• Reduced amputation in critical limb ischemia10
    • Improved function in claudication11
    • Reduced angina and improved ETT in refractory angina12
    • Improved mortality and LVEF in dilated cardiomyopathy13

Opportunities exist across multiple underserved cardiovascular indications

  • Critical limb ischemia (CLI) in Japan
  • Coronary microvascular dysfunction (CMD)
  • Refractory angina

Phase 2 development program for coronary microvascular dysfunction

 
Design
  • Interventional, open label, exploratory trial
  • Men and women over 18 years of age with coronary microvascular dysfunction
Primary Endpoint
  • Adverse events (including SAEs); laboratory investigations; physical exams; MACE
Efficacy Endpoints
  • Change from baseline to 6 months in: coronary flow reserve; endothelial-dependent microvascular function; peripheral arterial tonometry measurements; time to angina; total exercise time; time to ST depression; activity recorded by Fitbit during one-week period
  • Change from baseline to 3 and 6 months in: angina frequency; nitroglycerin use; health-related quality of life
Study Size
  • 20 patients to be enrolled
Treatment
  • CLBS14 (G-CSF mobilized peripheral blood derived autologous CD34+ cells
Mode of Administration
  • Cell infusion into a coronary artery
Timing
  • First-patient-in targeted for late Q1/early Q2 2018 with preliminary data expected in late 2018
References   1. Cleveland Clinic/AHA (American Heart Association)   2. Townsend, N, et al.: Cardiovascular disease in Europe: epidemiological update 2016, European Heart Journal, Volume 37, Issue 42, 7 November 2016, Pages 3232–3245   3. Kita, T; Coronary heart disease risk in Japan – an East/West divide?, European Heart Journal Supplements, Volume 6, Issue suppl_A, 1 March 2004, Pages A8–A11   4. Ueshima, H, et al.; Cardiovascular Disease and Risk Factors in Asia, AHA Journal, December 16/23, 2008, Volume 118, Issue 25 5. Losordo, D.W., et al., Intramyocardial transplantation of autologous CD34+ stem cells for intractable angina: a phase I/IIa double-blind, randomized controlled trial. Circulation, 2007. 115(25): p. 3165-3172 6. Losordo, D.W., et al., Intramyocardial, autologous CD34+ cell therapy for refractory angina. Circ Res, 2011. 109(4): p. 428-36. 7. Povsic, T.J., et al., The RENEW Trial: Efficacy and Safety of Intramyocardial Autologous CD34(+) Cell Administration in Patients With Refractory Angina. JACC Cardiovasc Interv, 2016. 9(15): p. 1576-85. 8. Ochsner J. 2009 Winter; 9(4): 220–226.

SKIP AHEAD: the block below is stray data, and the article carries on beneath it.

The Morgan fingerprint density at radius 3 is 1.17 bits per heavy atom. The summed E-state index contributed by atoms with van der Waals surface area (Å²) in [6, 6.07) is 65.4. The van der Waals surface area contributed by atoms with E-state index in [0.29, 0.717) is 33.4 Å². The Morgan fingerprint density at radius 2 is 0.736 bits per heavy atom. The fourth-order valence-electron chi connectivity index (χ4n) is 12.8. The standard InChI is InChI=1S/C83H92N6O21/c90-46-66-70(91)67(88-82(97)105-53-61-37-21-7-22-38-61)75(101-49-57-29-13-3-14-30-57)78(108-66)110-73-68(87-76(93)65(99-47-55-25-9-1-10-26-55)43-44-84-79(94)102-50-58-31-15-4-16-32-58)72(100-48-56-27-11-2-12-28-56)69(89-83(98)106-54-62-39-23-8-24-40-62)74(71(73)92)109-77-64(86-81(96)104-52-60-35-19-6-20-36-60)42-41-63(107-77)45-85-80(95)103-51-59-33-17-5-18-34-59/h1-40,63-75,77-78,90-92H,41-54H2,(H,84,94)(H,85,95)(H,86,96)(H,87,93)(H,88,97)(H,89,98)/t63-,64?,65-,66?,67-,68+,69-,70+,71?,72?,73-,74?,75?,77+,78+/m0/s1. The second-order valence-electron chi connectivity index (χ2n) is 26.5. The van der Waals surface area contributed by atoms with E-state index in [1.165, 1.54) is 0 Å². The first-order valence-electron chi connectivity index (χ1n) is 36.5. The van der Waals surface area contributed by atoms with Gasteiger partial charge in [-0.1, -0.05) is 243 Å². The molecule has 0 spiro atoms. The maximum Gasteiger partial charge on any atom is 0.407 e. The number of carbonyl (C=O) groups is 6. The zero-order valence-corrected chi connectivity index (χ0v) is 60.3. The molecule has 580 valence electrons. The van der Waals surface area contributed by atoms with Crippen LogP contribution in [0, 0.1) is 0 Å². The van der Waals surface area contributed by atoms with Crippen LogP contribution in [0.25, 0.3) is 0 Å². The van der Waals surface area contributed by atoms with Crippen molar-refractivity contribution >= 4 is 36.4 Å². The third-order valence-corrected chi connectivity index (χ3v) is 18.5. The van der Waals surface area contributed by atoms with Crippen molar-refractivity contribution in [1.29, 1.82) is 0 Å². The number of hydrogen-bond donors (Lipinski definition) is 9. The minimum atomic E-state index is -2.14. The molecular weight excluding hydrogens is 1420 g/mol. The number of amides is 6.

9. Kalka, C., et al. (2000). Transplantation of ex vivo expanded endothelial progenitor cells for therapeutic neovascularization. Proceedings of National Academy of Sciences of the United States. 97:3422–3427. http://www.pnas.org/content/97/7/3422.full; Schatteman GC, et al. (2000). Blood-derived angioblasts accelerate blood-flow restoration in diabetic mice. The Journal of Clinical Investigation. 106:571–578; Madeddu, P. et al. (2004). Transplantation of low dose CD34+KDR+ cells promotes vascular and muscular regeneration in ischemic limbs. The FASEB Journal. 18:1737-1739.10. Losordo, DW., et al. (2012). A Randomized, Controlled Pilot Study of Autologous CD34+ Cell Therapy for Critical Limb Ischemia. Circulation: Cardiovascular Interventions. 5: 821–830. 11. From US study (n=17); Not yet published 12. Losordo, DW. et al. (2011). Intramyocardial, Autologous CD34+ Cell Therapy for Refractory Angina. Circulation Research. ; Povsic, TJ. et al. (2016).The RENEW Trial: Efficacy and Safety of Intramyocardial Autologous CD34+ Cell Administration in Patients With Refractory Angina.  JACC Cardiovascular Interventions. . 13. Vrtovec, B., et al. (2013). Effects of intracoronary CD34+ stem cell transplantation in nonischemic dilated cardiomyopathy patients: 5-year follow-up. Circulation Research. 112:165-173.